Muscles differ in the number of motor units that they contain, and how many muscle fibres are within each unit (innervation ratio). In a general sense, muscles that require specificity of movement, such as muscles in charge of eye movement, have fewer fibres per unit, while those that are meant for less specific tasks, such as the calf muscles in charge of jumping, have more.
The compound muscle action potential (CMAP) size is found using supramaximal stimulation of the motor nerve to the muscle or muscle group (similar to a nerve conduction study). It is recorded using surface electrodes. This is representative of the sum of the surface detected motor unit action potentials from muscles innervated by that nerve.
Surface-detected motor unit action potential (SMUAP) size is the contribution of individual motor units. The way of finding the average size of these action potentials depends on the method used, as described below.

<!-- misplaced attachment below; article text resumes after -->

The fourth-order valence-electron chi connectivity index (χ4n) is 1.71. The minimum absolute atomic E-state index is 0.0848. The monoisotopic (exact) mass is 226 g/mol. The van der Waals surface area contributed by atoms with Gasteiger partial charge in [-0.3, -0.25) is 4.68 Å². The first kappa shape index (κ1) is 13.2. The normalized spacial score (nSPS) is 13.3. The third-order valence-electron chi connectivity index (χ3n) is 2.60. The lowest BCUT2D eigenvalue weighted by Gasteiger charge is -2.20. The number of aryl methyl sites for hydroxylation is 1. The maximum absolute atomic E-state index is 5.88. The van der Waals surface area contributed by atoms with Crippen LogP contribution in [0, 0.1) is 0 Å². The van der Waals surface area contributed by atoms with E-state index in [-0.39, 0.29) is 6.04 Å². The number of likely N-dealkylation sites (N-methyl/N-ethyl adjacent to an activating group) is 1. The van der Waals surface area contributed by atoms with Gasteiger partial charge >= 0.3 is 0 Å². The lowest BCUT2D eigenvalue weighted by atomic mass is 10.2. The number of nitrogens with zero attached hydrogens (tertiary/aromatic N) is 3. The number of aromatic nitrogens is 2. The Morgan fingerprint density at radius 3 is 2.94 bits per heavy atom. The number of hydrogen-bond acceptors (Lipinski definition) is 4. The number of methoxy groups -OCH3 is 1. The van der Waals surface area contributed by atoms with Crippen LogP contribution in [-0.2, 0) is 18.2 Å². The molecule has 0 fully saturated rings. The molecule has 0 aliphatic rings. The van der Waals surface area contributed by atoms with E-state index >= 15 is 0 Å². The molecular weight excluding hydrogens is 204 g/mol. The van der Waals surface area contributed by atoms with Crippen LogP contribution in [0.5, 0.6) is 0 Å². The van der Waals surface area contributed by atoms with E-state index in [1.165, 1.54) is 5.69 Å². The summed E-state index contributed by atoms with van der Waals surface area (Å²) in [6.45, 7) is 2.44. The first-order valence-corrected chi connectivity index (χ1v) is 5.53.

According to Henneman's size principle, motor unit recruitment is always in the same order from smallest to largest motor unit. Additionally, the motor unit action potential is an all-or-none phenomenon - once the recruitment threshold (the stimulus intensity at which a motor unit begins to fire) is reached, it fires fully. Incremental stimulation starts giving electrical stimulation at a very low stimulus intensity and increases gradually to reach the recruitment threshold of successively larger motor units until the intensity of the CMAP is reached. A 'step' is noted when an increase in stimulus leads to an increase in recorded EMG (i.e. another motor unit's threshold is reached and it is recruited). The CMAP is then divided by the number of steps required to reach the intensity of the CMAP to get a mean SMUAP size. The number of steps does not correlate to the total number of motor units in the muscle. Instead, the CMAP size is then divided by the mean SMUAP size to get an estimation of the number of motor units in the muscle.
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